When events are uniform, they are harder to recall. “The memory sort of puts it together as almost one event,” she said. “So therefore, I think we will have quite unclear memories from those specific years.”
WHO WANTS TO REMEMBER A PANDEMIC?
Here’s another reason we forget: As a society, many people don’t want to hold onto their COVID-19 memories.
People tend to view the future more positively than the past, Rajaram said. This future-oriented positivity bias occurs because the future can be imagined in many ways compared to the past, which is fixed.
Emotionally evocative and dramatic events are more likely to be remembered, but even those memories fade and distort. Within a week of the 9/11 terrorist attacks, Hirst and a consortium of researchers around the United States (US) asked over 3,000 people in the US to relate their experiences and feelings around the event.
When the researchers followed up just a year later, about 40 percent of people did not accurately recall those memories. Yet they remained “supremely confident that they were absolutely right”, said Hirst, who studies social aspects of memory.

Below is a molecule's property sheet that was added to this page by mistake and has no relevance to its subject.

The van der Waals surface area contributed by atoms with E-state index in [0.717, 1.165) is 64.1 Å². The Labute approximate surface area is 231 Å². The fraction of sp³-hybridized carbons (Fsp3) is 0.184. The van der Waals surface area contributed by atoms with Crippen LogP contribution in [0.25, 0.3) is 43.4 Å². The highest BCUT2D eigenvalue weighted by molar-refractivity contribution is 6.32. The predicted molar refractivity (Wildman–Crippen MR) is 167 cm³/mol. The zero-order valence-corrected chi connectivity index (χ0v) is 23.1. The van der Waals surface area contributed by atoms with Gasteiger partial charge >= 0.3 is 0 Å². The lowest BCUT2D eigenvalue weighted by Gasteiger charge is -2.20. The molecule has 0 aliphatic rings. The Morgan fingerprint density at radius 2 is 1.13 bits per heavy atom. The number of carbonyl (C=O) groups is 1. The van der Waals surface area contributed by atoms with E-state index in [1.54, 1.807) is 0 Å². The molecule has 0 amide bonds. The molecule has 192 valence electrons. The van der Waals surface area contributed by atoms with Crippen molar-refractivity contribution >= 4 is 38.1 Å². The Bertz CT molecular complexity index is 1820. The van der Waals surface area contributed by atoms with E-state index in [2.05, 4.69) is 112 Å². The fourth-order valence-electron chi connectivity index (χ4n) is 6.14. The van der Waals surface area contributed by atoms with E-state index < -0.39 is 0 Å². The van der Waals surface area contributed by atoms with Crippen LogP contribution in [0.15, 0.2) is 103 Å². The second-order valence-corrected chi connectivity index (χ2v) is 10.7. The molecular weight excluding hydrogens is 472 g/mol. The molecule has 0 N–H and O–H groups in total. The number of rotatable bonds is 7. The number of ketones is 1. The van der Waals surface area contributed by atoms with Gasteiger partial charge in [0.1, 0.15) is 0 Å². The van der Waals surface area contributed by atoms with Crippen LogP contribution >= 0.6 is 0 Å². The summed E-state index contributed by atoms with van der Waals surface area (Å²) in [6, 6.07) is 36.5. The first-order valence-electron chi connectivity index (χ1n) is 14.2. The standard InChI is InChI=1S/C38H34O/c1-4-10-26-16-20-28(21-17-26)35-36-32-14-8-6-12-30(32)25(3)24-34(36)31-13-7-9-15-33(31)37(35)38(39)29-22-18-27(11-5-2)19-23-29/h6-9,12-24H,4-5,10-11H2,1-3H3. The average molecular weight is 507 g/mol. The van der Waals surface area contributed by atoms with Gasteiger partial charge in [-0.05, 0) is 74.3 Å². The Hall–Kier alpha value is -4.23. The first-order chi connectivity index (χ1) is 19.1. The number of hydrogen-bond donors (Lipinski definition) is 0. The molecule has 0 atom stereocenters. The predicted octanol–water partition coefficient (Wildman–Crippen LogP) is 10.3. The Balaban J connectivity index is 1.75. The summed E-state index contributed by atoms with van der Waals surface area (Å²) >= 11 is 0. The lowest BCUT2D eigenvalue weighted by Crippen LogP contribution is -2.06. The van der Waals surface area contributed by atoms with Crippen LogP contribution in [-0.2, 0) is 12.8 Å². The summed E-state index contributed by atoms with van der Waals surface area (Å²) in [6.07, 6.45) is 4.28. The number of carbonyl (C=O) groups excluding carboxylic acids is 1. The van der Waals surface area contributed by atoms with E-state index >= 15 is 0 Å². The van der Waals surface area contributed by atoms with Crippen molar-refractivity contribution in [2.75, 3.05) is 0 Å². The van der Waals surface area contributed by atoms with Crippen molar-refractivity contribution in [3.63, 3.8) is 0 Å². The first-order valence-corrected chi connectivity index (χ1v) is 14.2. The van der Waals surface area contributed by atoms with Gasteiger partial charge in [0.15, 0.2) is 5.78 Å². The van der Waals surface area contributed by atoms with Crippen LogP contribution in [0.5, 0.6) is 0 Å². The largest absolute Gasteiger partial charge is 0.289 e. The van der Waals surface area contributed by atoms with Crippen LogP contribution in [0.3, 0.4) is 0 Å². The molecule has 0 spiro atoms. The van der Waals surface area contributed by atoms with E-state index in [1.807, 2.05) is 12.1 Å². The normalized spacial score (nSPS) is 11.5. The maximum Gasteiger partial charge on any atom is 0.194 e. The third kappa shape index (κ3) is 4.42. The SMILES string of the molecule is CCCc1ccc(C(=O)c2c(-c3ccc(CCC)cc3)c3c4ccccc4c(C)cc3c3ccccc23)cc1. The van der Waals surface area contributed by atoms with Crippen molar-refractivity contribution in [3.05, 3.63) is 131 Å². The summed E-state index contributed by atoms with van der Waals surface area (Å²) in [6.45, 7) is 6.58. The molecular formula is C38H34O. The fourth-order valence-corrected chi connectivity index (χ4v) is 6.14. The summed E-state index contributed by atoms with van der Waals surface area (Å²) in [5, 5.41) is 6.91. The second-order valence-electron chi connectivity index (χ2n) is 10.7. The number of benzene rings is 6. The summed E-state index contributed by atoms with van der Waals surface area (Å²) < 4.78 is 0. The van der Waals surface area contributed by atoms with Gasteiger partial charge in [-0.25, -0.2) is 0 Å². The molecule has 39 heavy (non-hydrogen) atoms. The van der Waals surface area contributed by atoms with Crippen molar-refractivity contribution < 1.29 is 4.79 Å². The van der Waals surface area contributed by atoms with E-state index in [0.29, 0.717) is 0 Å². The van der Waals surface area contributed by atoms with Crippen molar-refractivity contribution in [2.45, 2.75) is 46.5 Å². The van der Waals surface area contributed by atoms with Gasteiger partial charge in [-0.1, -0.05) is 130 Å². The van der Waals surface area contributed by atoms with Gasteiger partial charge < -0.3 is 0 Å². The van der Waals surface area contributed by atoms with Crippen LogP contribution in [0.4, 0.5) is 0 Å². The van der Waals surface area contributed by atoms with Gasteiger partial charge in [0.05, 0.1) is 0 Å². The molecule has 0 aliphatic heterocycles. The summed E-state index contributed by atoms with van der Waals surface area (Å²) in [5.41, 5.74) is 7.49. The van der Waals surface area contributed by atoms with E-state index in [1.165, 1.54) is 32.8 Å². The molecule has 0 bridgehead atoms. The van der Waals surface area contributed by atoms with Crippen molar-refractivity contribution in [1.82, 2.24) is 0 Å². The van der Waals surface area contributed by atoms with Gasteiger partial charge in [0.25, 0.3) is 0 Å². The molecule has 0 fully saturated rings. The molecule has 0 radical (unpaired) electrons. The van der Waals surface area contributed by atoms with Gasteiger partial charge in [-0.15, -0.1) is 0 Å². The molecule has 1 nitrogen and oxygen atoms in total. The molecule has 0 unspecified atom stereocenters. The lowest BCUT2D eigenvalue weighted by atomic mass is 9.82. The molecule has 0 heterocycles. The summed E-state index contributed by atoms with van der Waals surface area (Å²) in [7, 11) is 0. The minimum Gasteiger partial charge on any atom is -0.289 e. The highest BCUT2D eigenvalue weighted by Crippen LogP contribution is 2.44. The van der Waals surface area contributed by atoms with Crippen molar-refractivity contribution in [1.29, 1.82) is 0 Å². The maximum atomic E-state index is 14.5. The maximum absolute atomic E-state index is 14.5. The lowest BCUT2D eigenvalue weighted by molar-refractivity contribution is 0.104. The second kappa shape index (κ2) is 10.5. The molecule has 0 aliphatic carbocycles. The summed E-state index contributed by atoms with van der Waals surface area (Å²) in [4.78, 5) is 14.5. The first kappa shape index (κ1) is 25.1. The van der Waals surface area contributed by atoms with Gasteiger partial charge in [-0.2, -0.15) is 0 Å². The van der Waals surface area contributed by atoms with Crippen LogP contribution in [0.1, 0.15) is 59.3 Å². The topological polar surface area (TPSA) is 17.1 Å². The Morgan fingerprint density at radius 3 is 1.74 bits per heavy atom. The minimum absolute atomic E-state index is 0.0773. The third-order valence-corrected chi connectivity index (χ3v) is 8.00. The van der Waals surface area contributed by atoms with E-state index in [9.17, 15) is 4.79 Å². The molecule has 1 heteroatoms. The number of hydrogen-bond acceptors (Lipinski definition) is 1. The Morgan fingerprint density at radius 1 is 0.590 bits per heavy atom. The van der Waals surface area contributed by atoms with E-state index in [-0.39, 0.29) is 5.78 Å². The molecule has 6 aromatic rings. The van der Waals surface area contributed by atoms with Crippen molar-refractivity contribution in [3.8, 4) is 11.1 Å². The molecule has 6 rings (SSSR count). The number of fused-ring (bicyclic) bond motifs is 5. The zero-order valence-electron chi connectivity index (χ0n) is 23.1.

The least reliable aspect of our memory is remembering how we felt at the time.
“If you ask people to remember how they felt the first few days after 9/11, it’s more like what they feel right now than what they actually felt the first few days after 9/11,” Hirst said.
Remembering the past is something we do in the present, with all our current emotions, knowledge and attitudes. This reality may have direct implications for how we look back on COVID-19 and contend with the future.
WILL COVID-19 BE PART OF YOUR LIFE STORY?
COVID-19 affected everyone but the mark it leaves on our lives and thus our memories will vary drastically.
Over 2,000 Americans still die each week as of the third anniversary of the pandemic lockdowns. At least 1.1 million people have died in the US and 6.9 million worldwide. The loved ones left behind are less likely to forget the pandemic.
Among frontline healthcare workers, many suffer from burnout or continue to deal with the trauma of bearing the brunt of the pandemic. At least 65 million people worldwide are dealing with the lingering, often debilitating effects of long COVID-19.